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Recap of “The Last Dance” Episodes 1 & 2


For the first time in what felt like forever, there was programming on ESPN that intrigued sports fans everywhere – to the tune of more than 6 million viewers (the record for an ESPN documentary). Although this wasn’t necessarily live sports, it still felt like it was Super Bowl Sunday all over again.

“The Last Dance” documentary featuring Michael Jordan and the Chicago Bulls dynasty dropped last weekend and it was an even bigger hit than expected. As someone that was born in 2000, I unfortunately didn’t have the opportunity to witness the true greatness of MJ and the dominance of the Bulls in the 90’s. Even for older viewers that lived through the Jordan era, the documentary featured never before seen footage from their last championship season in 1997-1998. The greatest duo of all time, the best dynasty in the history of sports, the GOAT of basketball, and 6 titles, including two separate 3-peats. With all that said, I think I speak for the majority of viewers in saying that I easily could’ve binge watched the remaining 8 episodes that night.

As a person that pretty exclusively watches sports in a world with suddenly no sports, this series is quite literally one of the only things I have going for me. It’s sad, but it’s true. So, from this point on, I will be recapping the most interesting parts of each week’s two episodes. Here are my highlights from episodes 1 and 2:


Jerry Krause’s Ego


Well, move over Carole Baskin, you’ve been replaced as the most hated person of quarantine. Jerry Krause might’ve singlehandedly derailed the Bulls championship dynasty after he let his ego get in the way of the team’s success. Footage from the documentary shows Krause in an interview insisting that there is more to a team’s success than just the players and coaches, essentially craving some credit for the Bulls’ NBA titles.

Yes, Krause deserves some recognition for contributing to the drafting of not only Michael Jordan in 1984, but also for drafting Jordan’s eventual sidekick Scottie Pippen in 1987. However, he tried multiple times to get rid of Pippen in trades. Then, after the Bulls won their 5th championship in seven years in 1997, Krause had the balls to tell head coach Phil Jackson that he was gone after the following year regardless of results.

I mean, who the hell would want to play for a guy like that? I guess there’s no wondering why the Bulls players, specifically Jordan and Pippen, constantly poked the bear by making jokes about Krause’s height or weight. It’s very possible that all of the shit thrown at Krause fueled his fire to make more moves and show that he was a primary contributing factor to the championships. Either way, I have strong beliefs that the Bulls would’ve continued their winning ways well beyond their 6th title in 1998 if it weren’t for Jerry Krause and his little man complex getting in the way.

MJ vs. Load Management

The first thing that comes to most people’s minds when they think of Michael Jordan is his killer mindset and his relentless will to win under any circumstances. In his second year in the NBA, Jordan suffered a foot injury about 15 games into that season that sidelined him for a good part of the year. When he returned to action at the end of the regular season, the Bulls were fighting for playoff contention, but the coaching staff was limiting Jordan to a mere 14 minutes per game. It was almost like an abbreviated version of tanking from a front office that just wanted to get a better draft pick by limiting their star player’s play time and ultimately missing the playoffs.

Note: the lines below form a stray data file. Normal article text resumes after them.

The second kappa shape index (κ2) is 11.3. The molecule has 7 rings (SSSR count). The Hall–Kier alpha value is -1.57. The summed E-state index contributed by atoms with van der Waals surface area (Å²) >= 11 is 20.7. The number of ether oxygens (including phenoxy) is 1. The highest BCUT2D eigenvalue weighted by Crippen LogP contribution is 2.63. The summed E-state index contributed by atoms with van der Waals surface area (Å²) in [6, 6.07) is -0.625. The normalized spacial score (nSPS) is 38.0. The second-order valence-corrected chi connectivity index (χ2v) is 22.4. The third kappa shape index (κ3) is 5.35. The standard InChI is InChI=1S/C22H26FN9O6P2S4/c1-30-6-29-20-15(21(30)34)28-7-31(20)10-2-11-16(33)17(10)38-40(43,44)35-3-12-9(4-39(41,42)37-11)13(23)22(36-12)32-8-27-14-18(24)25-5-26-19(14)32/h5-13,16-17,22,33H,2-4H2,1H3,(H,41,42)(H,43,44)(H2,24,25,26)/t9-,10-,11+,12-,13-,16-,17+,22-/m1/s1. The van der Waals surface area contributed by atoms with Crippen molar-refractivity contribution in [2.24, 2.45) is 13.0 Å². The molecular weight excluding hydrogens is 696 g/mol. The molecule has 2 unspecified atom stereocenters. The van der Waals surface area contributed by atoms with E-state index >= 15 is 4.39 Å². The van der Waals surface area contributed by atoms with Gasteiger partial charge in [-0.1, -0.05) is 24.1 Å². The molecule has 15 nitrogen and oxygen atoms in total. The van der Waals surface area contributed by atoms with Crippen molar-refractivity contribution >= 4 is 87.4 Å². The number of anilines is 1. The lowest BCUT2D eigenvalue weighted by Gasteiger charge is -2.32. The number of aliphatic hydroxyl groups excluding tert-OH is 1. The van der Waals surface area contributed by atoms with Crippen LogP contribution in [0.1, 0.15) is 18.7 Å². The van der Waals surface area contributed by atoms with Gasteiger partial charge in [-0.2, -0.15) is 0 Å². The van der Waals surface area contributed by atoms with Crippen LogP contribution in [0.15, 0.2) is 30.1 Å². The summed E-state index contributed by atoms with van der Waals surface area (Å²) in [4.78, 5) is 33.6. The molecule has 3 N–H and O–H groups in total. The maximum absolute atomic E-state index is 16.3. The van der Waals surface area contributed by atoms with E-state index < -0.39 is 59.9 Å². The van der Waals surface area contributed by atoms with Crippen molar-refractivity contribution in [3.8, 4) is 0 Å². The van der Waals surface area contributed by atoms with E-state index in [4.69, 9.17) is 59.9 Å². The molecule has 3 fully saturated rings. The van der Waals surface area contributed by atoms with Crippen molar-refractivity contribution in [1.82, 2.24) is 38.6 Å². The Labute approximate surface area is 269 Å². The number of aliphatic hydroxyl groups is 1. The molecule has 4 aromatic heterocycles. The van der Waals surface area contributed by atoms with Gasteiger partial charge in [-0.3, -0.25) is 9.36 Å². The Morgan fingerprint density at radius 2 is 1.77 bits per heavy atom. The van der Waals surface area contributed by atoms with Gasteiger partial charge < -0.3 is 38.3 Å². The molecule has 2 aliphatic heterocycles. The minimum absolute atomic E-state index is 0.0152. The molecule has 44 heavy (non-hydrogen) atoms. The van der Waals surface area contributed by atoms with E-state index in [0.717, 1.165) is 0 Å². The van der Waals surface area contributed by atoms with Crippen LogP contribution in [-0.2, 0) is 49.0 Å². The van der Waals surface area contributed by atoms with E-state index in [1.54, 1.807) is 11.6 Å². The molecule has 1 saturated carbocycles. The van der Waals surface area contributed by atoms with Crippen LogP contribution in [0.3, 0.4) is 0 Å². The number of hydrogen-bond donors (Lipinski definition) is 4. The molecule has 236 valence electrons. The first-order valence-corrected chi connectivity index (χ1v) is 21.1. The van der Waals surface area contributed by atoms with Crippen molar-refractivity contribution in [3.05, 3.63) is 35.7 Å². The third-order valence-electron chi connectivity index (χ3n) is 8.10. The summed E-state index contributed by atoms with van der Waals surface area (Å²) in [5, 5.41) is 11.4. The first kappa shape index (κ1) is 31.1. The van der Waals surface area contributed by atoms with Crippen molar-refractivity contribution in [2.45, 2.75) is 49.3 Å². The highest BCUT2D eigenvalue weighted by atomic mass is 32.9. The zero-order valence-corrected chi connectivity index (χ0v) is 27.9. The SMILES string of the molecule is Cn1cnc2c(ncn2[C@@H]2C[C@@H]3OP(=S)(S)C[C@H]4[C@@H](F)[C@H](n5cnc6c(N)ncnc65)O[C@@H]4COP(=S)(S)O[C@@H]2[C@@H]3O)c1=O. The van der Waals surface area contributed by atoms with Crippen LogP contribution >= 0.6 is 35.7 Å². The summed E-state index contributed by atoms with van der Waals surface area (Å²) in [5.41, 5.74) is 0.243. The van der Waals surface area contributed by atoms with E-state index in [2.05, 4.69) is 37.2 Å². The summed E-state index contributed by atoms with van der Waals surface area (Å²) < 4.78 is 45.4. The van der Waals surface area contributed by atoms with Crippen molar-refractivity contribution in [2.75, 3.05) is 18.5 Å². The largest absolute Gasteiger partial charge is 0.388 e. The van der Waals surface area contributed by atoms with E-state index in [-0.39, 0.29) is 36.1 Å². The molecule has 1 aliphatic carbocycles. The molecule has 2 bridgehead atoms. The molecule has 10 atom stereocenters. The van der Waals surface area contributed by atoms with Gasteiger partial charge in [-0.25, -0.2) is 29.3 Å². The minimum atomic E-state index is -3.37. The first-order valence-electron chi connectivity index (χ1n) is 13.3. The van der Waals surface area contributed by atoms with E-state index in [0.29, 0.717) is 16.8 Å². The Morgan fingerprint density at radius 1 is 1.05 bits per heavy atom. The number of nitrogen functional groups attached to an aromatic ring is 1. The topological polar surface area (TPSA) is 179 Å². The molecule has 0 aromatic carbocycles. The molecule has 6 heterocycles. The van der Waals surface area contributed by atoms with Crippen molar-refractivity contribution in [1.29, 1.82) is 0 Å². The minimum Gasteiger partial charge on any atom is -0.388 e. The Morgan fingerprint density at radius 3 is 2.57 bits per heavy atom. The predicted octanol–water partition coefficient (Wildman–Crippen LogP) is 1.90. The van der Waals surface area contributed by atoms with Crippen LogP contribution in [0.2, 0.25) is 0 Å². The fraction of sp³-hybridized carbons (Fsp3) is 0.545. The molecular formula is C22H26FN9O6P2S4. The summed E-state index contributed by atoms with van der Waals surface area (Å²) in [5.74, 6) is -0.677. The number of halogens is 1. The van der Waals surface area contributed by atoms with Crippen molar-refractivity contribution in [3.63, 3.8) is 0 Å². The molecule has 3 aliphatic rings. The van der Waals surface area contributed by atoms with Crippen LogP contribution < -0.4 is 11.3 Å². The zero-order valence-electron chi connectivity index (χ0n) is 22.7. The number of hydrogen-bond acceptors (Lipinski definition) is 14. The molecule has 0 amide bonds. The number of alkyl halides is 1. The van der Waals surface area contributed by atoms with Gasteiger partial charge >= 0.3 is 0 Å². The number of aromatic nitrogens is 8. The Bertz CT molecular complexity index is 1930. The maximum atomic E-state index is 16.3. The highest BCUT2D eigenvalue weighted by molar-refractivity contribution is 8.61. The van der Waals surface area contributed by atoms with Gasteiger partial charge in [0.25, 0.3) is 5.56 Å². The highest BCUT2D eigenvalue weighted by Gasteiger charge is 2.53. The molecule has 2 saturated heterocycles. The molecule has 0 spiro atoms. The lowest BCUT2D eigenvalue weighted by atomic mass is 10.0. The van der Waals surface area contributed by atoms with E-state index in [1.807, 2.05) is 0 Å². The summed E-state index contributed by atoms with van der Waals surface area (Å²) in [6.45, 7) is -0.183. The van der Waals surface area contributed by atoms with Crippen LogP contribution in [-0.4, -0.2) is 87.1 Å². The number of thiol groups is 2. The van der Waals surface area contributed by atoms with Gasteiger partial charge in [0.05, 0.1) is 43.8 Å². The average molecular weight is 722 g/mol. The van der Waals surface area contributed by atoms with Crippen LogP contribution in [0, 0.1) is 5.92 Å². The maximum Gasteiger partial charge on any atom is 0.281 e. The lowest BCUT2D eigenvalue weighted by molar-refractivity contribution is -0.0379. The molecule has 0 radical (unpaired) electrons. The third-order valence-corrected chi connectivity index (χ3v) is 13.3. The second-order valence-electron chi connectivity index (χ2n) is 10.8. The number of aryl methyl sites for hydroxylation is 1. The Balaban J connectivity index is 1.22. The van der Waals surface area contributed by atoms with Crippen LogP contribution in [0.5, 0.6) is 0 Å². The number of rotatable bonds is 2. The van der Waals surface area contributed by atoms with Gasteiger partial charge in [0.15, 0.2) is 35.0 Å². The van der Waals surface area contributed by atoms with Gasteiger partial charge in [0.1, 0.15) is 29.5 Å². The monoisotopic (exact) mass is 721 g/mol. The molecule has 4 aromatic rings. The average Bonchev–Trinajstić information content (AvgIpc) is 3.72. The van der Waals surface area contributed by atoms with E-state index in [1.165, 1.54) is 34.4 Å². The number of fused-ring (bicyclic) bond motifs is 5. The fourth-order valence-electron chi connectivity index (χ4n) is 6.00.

MJ hated the front office, specifically the aforementioned general manager Jerry Krause, for imposing this load management. Jordan begged the coaching staff to start playing him during the most crucial parts of the game for his limited minutes so he could have his biggest impact on the game. After a lucky game-winning shot by point guard John Paxson, the Bulls slid into the last playoff spot. They would, however, find themselves staring down the #1 seed Boston Celtics and Larry Bird, among three other future hall of famers. Although the Bulls would end up getting swept in four games, Jordan imposed his will on the Celtics scoring 49 and 63 in the first two games of the series, effectively putting the entire NBA on notice for years to come.

My favorite part of this particular scene in the episode came when Jordan was referring back to his forced load management. When he asked doctors what his reinjury risk would be if he played a normal amount in games, they answered 10%. The catch, though, was that if he did happen to reinjure his broken foot, his career would be over. So, the doctor proposed a hypothetical situation where he had a headache and a bottle of 10 pills to cure the headache – 1 of the pills would kill him. When the doctor asked if he was willing to take that risk, MJ hilariously responded “Well it depends how f***ing bad the headache is!”

Point being, all Jordan cared about was winning and he made it very clear that he would go to all ends to get the job done. I would love to hear his opinion on the “load management” we see nowadays in the NBA from star players all across the league. Coming from a guy that played in all 82 games in 9 of his 15 seasons, and in at least 78 games in 12 of those seasons, I guarantee he would not have kind words for those players.

Scottie Pippen: A.K.A. “Robin”

Probably the most outrageous “statistic” that came from these first two episodes was Scottie Pippen’s salary during the Bulls’ championship run. During their last championship season in 1997-98, Pippen would earn a measly $2.8 million, good for 6th highest on the Bulls alone and 122nd (!!) in the entire league. Now, this was nobody’s fault really but his own, because Pippen signed the 7-year, $18 million deal before the Bulls’ success took off. Pippen signed the deal in 1991-92 as a way to protect against potential injury and make sure his family was secure. It should be mentioned, also, that at the time he agreed to the contract, he was the 16th highest paid player in the league. What was in 1991 regarded as one of the best contracts in the NBA, was quickly outdated by the time it expired in 1998.

Yes, Pippen would go on to sign better contracts later in his career and end up doing just well with around $110 million in career earnings, which remarkably was $20 million more than Jordan. But you know the saying: “Hindsight is 20/20.” Looking back on that contract now, Pippen was egregiously underpaid for a player widely considered to be top 5 in the league. A lot of people even considered him to be the second best player in the league at the time, right behind his running mate Michael Jordan.